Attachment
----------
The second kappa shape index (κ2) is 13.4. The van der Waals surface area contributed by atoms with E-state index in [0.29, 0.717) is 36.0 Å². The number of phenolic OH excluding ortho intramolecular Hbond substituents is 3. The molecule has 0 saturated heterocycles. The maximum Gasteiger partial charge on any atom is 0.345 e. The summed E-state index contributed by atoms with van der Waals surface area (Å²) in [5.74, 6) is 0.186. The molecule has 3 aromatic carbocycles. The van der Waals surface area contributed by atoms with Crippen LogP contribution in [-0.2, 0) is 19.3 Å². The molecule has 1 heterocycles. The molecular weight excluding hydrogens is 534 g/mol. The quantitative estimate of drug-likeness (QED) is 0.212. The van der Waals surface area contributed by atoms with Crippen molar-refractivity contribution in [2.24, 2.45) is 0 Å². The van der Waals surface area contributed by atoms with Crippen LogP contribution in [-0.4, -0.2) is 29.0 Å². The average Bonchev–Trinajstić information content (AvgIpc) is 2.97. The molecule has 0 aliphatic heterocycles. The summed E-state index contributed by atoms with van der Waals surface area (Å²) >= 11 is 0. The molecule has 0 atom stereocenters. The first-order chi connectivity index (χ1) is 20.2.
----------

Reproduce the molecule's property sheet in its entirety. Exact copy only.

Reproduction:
The second kappa shape index (κ2) is 13.4. The van der Waals surface area contributed by atoms with E-state index in [0.29, 0.717) is 36.0 Å². The number of phenolic OH excluding ortho intramolecular Hbond substituents is 3. The molecule has 0 saturated heterocycles. The maximum Gasteiger partial charge on any atom is 0.345 e. The summed E-state index contributed by atoms with van der Waals surface area (Å²) in [5.74, 6) is 0.186. The molecule has 3 aromatic carbocycles. The van der Waals surface area contributed by atoms with Crippen LogP contribution in [-0.2, 0) is 19.3 Å². The molecule has 1 heterocycles. The molecular weight excluding hydrogens is 534 g/mol. The quantitative estimate of drug-likeness (QED) is 0.212. The van der Waals surface area contributed by atoms with Crippen molar-refractivity contribution in [2.24, 2.45) is 0 Å². The van der Waals surface area contributed by atoms with Crippen LogP contribution in [-0.4, -0.2) is 29.0 Å². The average Bonchev–Trinajstić information content (AvgIpc) is 2.97. The molecule has 0 aliphatic heterocycles. The summed E-state index contributed by atoms with van der Waals surface area (Å²) >= 11 is 0. The molecule has 0 atom stereocenters. The first-order chi connectivity index (χ1) is 20.2.